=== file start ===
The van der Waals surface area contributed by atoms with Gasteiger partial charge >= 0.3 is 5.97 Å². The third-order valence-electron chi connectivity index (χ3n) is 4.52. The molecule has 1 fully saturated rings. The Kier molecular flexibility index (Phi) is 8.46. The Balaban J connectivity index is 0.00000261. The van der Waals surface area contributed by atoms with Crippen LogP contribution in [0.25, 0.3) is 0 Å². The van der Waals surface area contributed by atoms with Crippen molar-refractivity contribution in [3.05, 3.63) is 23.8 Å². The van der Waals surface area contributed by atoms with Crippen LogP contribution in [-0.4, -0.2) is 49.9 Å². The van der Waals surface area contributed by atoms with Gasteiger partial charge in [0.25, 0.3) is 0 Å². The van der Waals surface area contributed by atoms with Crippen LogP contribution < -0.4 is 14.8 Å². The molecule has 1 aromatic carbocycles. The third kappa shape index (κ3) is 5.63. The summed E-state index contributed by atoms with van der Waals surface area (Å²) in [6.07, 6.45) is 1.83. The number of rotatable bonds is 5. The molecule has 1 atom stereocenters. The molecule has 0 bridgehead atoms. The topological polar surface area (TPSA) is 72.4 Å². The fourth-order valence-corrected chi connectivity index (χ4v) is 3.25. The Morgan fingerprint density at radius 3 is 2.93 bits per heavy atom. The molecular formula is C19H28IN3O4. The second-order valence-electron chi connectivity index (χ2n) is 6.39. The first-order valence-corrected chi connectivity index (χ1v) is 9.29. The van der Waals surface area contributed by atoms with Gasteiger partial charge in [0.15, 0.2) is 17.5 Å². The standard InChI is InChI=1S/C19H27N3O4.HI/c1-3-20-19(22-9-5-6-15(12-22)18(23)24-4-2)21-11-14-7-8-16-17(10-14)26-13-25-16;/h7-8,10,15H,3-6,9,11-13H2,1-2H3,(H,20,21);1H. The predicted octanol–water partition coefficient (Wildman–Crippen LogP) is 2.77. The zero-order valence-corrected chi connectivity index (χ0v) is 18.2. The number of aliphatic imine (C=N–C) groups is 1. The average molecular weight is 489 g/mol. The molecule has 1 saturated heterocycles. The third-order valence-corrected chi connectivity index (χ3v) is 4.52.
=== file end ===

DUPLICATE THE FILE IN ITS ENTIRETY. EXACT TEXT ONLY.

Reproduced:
The van der Waals surface area contributed by atoms with Gasteiger partial charge >= 0.3 is 5.97 Å². The third-order valence-electron chi connectivity index (χ3n) is 4.52. The molecule has 1 fully saturated rings. The Kier molecular flexibility index (Phi) is 8.46. The Balaban J connectivity index is 0.00000261. The van der Waals surface area contributed by atoms with Crippen LogP contribution in [0.25, 0.3) is 0 Å². The van der Waals surface area contributed by atoms with Crippen molar-refractivity contribution in [3.05, 3.63) is 23.8 Å². The van der Waals surface area contributed by atoms with Crippen LogP contribution in [-0.4, -0.2) is 49.9 Å². The van der Waals surface area contributed by atoms with Gasteiger partial charge in [0.25, 0.3) is 0 Å². The van der Waals surface area contributed by atoms with Crippen LogP contribution < -0.4 is 14.8 Å². The molecule has 1 aromatic carbocycles. The third kappa shape index (κ3) is 5.63. The summed E-state index contributed by atoms with van der Waals surface area (Å²) in [6.07, 6.45) is 1.83. The number of rotatable bonds is 5. The molecule has 1 atom stereocenters. The molecule has 0 bridgehead atoms. The topological polar surface area (TPSA) is 72.4 Å². The fourth-order valence-corrected chi connectivity index (χ4v) is 3.25. The Morgan fingerprint density at radius 3 is 2.93 bits per heavy atom. The molecular formula is C19H28IN3O4. The second-order valence-electron chi connectivity index (χ2n) is 6.39. The first-order valence-corrected chi connectivity index (χ1v) is 9.29. The van der Waals surface area contributed by atoms with Gasteiger partial charge in [0.15, 0.2) is 17.5 Å². The standard InChI is InChI=1S/C19H27N3O4.HI/c1-3-20-19(22-9-5-6-15(12-22)18(23)24-4-2)21-11-14-7-8-16-17(10-14)26-13-25-16;/h7-8,10,15H,3-6,9,11-13H2,1-2H3,(H,20,21);1H. The predicted octanol–water partition coefficient (Wildman–Crippen LogP) is 2.77. The zero-order valence-corrected chi connectivity index (χ0v) is 18.2. The number of aliphatic imine (C=N–C) groups is 1. The average molecular weight is 489 g/mol. The molecule has 1 saturated heterocycles. The third-order valence-corrected chi connectivity index (χ3v) is 4.52.